Although ORD's flight movements were up, they represented more RJ flights and fewer mainline flights - actual passenger numbers are projected to be very slightly down in 2002 compared to 2001.
And largest US airline for 2002, in terms of RPMs (revenue passenger miles - ie the number of miles flown by paying passengers), was AA, carrying 122 billion RPMs (a 4.2% decrease compared to 2001). UA staggered in to second place with 109 billion RPMs (6.2% decrease) and then DL at 102 and NW at 72. Completing the top ten were CO (59), WN (you do know that WN is the abbreviation for Southwest, don't you!) at 45, US (40), HP (America West - 20), AS (13) and FL (AirTran Airways - 10).
Some more statistics, and an award for 'let's blame everything on 9/11' to Hotels.com, who blamed a downturn in worldwide travel and an increase in customers booking directly with hotels for the 25% fall in its share price. But rival operator All-Hotels.com reported an upward trend of online bookings for Q4 in 2002, with the number of rooms booked rising 130% to 16,783, and visitor numbers for the quarter rising 144% to 1,699,060 million people worldwide.
More people plan to travel in 2003, according to a December survey for Travelocity. However, travel would decrease by 16% if the US engaged in a war in the Middle East. The most popular type of vacation for 2003 is spending time with family, followed by a beach vacation and then camping/outdoors/nature trips. The full survey is here.
Its that feeling of deja vue all over again. Amtrak President David Gunn warned Congress on Wednesday that Amtrak could begin a shutdown within months if lawmakers make wholesale cuts in his request for $1.2 billion in funding. Is there no more positive argument he can evince to get the funds that Amtrak needs and deserves?
Talking about trains, here's an interesting article about a 250+ mph 'maglev' train, now operational in Shanghai. That's a comparable speed to what many turbo-prop planes fly at! The German built train currently operates on a 20 mile route to the airport and takes only 7.5 minutes. Plans are mooted to extend the line hundreds of miles further. Amazing.
A developing story to watch out for is the growing gap in pension funding at some of the airlines. Poorly performing investments have contributed to massive shortfalls in pension funds, which is labeled by Fitch airline analyst William Warlick as 'perhaps the most dire in corporate America'. Largest shortfall is at Delta, with a $4.4 billion underfunding. United is close behind with $4.1 billion, AA at $3.3 billion, NW at $3.2 billion and US at $3 billion. In total, the industry pension plans are underfunded by approx $18 billion - an amount all the more staggering when one remembers that in 1999 they were overfunded by $1 billion!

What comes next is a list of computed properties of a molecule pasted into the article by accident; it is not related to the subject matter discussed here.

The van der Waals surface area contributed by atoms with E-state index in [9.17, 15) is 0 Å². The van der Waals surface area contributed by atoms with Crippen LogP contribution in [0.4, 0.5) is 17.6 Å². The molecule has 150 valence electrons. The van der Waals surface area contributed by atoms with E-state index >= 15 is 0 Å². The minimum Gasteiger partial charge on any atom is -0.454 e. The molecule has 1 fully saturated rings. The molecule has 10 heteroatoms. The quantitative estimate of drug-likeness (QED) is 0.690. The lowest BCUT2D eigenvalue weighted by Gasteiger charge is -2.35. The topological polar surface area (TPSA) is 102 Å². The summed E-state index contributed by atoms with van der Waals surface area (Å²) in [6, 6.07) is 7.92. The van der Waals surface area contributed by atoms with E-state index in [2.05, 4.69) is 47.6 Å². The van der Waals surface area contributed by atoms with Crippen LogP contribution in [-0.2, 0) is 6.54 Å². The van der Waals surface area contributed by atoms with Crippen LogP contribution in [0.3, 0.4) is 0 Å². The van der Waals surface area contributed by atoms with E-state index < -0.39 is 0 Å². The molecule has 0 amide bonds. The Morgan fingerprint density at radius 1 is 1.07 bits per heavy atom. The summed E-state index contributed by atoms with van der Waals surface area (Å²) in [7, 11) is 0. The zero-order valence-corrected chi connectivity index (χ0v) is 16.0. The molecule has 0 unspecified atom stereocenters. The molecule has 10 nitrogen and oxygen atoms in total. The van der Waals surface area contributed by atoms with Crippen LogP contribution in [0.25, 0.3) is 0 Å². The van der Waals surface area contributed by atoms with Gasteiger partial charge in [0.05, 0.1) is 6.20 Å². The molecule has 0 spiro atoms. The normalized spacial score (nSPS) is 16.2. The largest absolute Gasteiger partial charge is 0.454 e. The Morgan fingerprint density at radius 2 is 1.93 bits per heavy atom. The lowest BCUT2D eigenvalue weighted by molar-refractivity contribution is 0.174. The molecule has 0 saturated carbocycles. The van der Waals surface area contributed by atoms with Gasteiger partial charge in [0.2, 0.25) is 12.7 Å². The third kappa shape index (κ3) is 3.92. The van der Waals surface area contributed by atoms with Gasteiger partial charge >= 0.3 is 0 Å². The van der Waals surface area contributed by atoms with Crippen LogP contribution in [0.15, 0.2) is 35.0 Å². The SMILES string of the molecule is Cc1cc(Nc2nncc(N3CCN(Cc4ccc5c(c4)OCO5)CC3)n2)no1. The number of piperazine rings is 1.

Last week I expressed horror at AA's 5% of staff who report sick each day. Here's an article with interesting statistics about sick leave - the US has an average of 4% daily absenteeism, which means that AA's 5% isn't as bad as it sounds. One finding of this survey - public servants take twice as much sick leave as do people working in the private sector!
Winning the prize for this week's 'Most Specious Reason to Build a New Airport' are the enthusiastic backers of a new international airport that would be built on a man-made island in the estuary of the River Severn, in western England/Wales. A report from the group advocating the airport, claims that there would be huge savings in aviation fuel because international jets would not need to fly the 130 extra miles to Heathrow.
Unfortunately, this claim fails for four reasons. Firstly, the jet fuel used for 130 miles on a 5000 mile total journey is hardly a 'huge' saving. Secondly, the route that flights take from the US is such that they do not fly first to Severn then to Heathrow - the route they take is such that the extra distance is much less than 130 miles. Thirdly, jets from Europe and Asia would actually have to - ooops, fly further to travel to Severn. Fourthly, notwithstanding any saving in jet fuel or not, the ability of airlines to fill large planes regularly with passengers traveling to South Wales and related areas is highly doubtful.
This Week's Security Horror Story : An ordinary looking suitcase appeared to be packed with bombs when going through an explosives detection machine at Tampa Airport on Tuesday night. And so the ticketing level of the main terminal was completely evacuated and the bomb squad called to handle the problem. And what exactly was the bag that caused the alert? Ooops - a TSA 'test bag' - a bag with contents deliberately designed to look like bombs to test the alertness of the screeners. Unfortunately, no-one realised this at the time!
This is the third false alert at Tampa within the last three weeks - on Christmas Eve the airport was similarly evacuated due to something looking suspicious in a bag. Authorities subsequently determined that the bag was perfectly safe.
And, earlier this week, a mousetrap showed up on an X-ray monitor and triggered evacuation of the airport for 45 minutes. Baggage screeners raised the alarm after spotting what looked like a "very, very, suspicious" object. Bomb squad officers used a robot to remove the object from the bag, only to find it was a mousetrap inside a coffee cup.